The guardian ""that" defines, "which" gives extra information (often in a parenthetical clause enclosed by commas)." sounds right and agrees with Euphemia, but I still think you could use either of Euphemia's examples with or without commas and be right either way:

The painting that was hanging in the hall was stolen.

The painting which was hanging in the hall was stolen.

The painting, which was hanging in the hall, was stolen.

The painting, that was hanging in the hall, was stolen. - this one is clunky, the others seem ok to me.

And to me the first two (without the commas) have the same meaning, specifying that the painting I am talking about is the one that/which is hanging in the hall (still don't know whether to use that or which)


somebloke123 Fri 15-Mar-13 14:39:30

Hmm - I completely see the distinction in meanings explained by Euphemia but I still think it's the commas that do it. I think in the first example you could replace "that" with "which" and it would keep the same meaning but admittedly might not sound quite as good.

However, an interesting comment from the book "Grammar and Style" by Michael Dummet (page 86) tends somewhat towards Euphemia's view:

"When the relative clause is essential to determine the reference ..... that is preferable to which and often to who: the hat that I bought yesterday is usually better than the hat which I bought yesterday. This principle is not sacrosanct however; for instance, if there are already two occurrences of that in the sentence, which should be preferred."

Chickpeas2 Fri 15-Mar-13 14:33:37

Have always struggled with this too...found link below, seemed to make sense while I was reading it...!

Guardian link

SunshineOutdoors Fri 15-Mar-13 14:23:13

I've always thought you use them how Euphemia explained.

SunshineOutdoors Fri 15-Mar-13 14:22:15

I thought if you used which it always had to be preceded by a comma and if you're not using a comma then it's that, so you couldn't say 'the painting which was in the hall...' or 'the painting, that was in the hall....'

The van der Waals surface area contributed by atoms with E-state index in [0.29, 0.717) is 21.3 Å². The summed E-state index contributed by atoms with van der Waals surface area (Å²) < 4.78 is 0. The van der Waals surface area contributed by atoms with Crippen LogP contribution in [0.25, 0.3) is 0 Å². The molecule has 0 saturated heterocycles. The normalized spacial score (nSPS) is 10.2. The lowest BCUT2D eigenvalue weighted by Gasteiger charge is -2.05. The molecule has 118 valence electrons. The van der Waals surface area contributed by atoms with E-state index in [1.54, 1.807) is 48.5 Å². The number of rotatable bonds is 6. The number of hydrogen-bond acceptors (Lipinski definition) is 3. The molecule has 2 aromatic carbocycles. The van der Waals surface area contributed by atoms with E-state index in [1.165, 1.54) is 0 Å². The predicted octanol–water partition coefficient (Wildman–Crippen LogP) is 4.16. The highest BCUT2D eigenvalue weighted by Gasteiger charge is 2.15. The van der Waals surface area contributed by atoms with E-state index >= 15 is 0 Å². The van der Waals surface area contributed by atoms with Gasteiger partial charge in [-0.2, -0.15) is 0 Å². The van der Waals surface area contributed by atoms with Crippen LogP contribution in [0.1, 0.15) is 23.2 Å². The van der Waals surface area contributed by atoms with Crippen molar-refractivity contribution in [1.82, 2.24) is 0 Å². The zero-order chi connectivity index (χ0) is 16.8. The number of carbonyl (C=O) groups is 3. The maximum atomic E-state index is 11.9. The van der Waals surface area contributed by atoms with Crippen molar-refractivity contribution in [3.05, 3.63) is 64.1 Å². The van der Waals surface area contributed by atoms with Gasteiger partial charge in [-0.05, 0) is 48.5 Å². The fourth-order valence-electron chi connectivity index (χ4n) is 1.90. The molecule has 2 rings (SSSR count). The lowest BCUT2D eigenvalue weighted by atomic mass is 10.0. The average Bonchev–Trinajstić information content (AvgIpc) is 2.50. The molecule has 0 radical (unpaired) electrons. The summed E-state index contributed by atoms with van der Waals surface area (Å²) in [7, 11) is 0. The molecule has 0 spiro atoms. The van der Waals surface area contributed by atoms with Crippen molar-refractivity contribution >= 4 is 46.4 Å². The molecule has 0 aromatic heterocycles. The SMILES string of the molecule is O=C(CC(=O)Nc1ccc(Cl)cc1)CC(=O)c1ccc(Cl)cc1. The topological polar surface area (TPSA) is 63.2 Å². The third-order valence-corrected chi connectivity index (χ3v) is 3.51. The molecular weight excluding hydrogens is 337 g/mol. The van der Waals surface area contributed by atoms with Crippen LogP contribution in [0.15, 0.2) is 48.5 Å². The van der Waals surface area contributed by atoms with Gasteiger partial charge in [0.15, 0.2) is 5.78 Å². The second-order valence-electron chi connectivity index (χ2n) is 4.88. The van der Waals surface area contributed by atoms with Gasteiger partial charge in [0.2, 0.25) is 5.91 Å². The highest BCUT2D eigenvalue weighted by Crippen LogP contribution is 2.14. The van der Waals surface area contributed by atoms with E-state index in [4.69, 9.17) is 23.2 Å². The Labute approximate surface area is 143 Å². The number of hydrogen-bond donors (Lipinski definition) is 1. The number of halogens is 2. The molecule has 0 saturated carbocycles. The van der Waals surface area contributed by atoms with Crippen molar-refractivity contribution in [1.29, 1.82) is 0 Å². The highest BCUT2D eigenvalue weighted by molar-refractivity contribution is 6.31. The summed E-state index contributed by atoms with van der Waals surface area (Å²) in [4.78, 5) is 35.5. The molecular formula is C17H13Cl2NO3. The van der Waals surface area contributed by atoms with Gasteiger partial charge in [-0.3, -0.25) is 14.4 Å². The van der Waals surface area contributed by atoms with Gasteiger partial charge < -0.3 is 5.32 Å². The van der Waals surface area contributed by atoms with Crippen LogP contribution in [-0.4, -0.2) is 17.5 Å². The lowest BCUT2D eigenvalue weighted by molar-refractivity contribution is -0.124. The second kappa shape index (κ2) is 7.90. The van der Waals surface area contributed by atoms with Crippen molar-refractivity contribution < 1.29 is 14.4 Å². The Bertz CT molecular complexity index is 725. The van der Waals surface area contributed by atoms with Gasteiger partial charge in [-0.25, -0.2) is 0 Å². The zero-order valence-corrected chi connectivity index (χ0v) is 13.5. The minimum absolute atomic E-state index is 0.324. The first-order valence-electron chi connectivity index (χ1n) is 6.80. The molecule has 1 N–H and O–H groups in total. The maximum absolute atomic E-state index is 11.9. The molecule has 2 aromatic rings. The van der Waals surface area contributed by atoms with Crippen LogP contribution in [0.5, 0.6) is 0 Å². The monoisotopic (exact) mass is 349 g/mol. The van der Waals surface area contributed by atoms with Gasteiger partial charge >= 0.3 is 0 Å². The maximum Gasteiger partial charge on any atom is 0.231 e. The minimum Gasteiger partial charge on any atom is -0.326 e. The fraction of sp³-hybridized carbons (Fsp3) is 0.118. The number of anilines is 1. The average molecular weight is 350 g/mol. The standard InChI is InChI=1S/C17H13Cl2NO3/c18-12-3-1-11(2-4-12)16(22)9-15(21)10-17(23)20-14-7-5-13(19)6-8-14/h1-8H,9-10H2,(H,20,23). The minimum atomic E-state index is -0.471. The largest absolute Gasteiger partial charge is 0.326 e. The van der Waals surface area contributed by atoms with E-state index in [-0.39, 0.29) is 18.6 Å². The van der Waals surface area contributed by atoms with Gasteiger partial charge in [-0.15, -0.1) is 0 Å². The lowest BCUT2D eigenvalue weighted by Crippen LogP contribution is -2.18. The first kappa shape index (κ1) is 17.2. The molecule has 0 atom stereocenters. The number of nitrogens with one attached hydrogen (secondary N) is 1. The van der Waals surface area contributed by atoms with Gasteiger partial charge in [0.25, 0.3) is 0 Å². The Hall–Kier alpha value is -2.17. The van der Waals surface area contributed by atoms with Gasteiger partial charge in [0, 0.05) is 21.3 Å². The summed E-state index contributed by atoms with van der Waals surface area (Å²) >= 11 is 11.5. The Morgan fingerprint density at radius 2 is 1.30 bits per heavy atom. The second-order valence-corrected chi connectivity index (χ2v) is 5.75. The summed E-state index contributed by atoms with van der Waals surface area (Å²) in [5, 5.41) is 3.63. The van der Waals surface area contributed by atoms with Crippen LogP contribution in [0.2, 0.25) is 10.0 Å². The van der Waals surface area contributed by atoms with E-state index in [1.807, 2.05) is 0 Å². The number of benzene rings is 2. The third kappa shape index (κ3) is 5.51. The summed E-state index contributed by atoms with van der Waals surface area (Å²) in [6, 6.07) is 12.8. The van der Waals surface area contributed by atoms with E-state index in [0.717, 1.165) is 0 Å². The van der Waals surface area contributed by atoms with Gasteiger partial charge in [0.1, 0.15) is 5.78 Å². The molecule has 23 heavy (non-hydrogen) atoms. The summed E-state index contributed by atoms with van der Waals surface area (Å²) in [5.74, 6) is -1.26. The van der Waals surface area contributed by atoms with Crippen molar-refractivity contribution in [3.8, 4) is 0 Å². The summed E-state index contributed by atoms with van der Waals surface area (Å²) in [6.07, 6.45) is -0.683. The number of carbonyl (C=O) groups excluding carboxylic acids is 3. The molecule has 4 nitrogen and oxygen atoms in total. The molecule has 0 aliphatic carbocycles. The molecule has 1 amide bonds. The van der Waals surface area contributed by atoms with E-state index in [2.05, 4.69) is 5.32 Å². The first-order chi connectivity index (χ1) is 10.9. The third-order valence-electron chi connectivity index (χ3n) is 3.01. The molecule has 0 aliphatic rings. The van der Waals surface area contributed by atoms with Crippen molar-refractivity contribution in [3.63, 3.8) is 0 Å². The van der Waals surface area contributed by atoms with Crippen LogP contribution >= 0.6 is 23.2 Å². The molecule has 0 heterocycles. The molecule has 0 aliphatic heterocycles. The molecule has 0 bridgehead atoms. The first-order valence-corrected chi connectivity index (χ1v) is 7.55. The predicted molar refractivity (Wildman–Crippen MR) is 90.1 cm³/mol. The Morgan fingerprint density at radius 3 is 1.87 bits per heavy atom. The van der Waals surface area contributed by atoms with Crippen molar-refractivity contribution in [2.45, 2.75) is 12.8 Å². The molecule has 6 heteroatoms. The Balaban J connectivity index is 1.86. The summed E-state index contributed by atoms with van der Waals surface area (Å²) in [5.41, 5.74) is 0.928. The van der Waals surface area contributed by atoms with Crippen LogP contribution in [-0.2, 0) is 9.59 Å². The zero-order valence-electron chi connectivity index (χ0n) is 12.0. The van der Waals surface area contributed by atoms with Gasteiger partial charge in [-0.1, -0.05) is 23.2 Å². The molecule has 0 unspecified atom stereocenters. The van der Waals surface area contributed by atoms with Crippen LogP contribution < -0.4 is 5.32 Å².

somebloke123 Fri 15-Mar-13 14:08:02

I'd agree it sounds a bit clunky ("the sausages I bought" sounds better) but I think it's correct.

No I don't think it's always a question. In "the painting which was hanging in the hall" there's no question implied. I think "which" here is a relative pronoun.

NotMostPeople Fri 15-Mar-13 13:43:30

I've no idea but "the sausages which I bought for supper" doesn't sound right to me.

Isn't which always a question?

FreckledLeopard Fri 15-Mar-13 13:39:57

Commas aside, there is definitely a difference between which and that and they cannot be used interchangeably. But how one tells, I don't know.


somebloke123 Fri 15-Mar-13 11:20:19

Euphemia Surely the difference in meaning that you refer to is effected by the use of commas in your second example, not by the use of "which" rather than "that"?

It seems to me that you can always substitute "that" for "which" in phrases such as "The sausages which/that I bought for supper".

But obviously not when it's used interrogatively - "Which ones do you mean?"

Maryz Thu 14-Mar-13 19:30:45

And there, I've used a that in "a simple explanation that I couldn't understand".

Should it be "a simple explanation which I couldn't understand"?

My spell-checker says both are fine, but that doesn't mean much.

Maryz Thu 14-Mar-13 19:29:25

Oops, obviously I'm not good at italics grin

Maryz Thu 14-Mar-13 19:29:00

See, I just knew someone was going to come up with a simple explanation that I couldn't understant <weeps> I'm ^good at grammar, this one just stumps me.

I mean, I can understand what you are saying, but I know next time I write the sentence I will get it wrong.

Euphemia Thu 14-Mar-13 19:09:10

The painting that was hanging in the hall was stolen.

The painting, which was hanging in the hall, was stolen.

In the first example, the phrase "that was hanging in the hall" is crucial as it makes it clear that it was this particular painting, not the painting hanging in the drawing room, or anywhere else, that was stolen.

In the second example, we are just being given some extra information about the painting.

missorinoco Thu 14-Mar-13 19:08:15

As far as I can recall which relates to people and that to inanimate objects. Or at least that's what the spelling and grammar application does to my work.

FreckledLeopard Thu 14-Mar-13 19:03:39

Like most of my legal drafting blush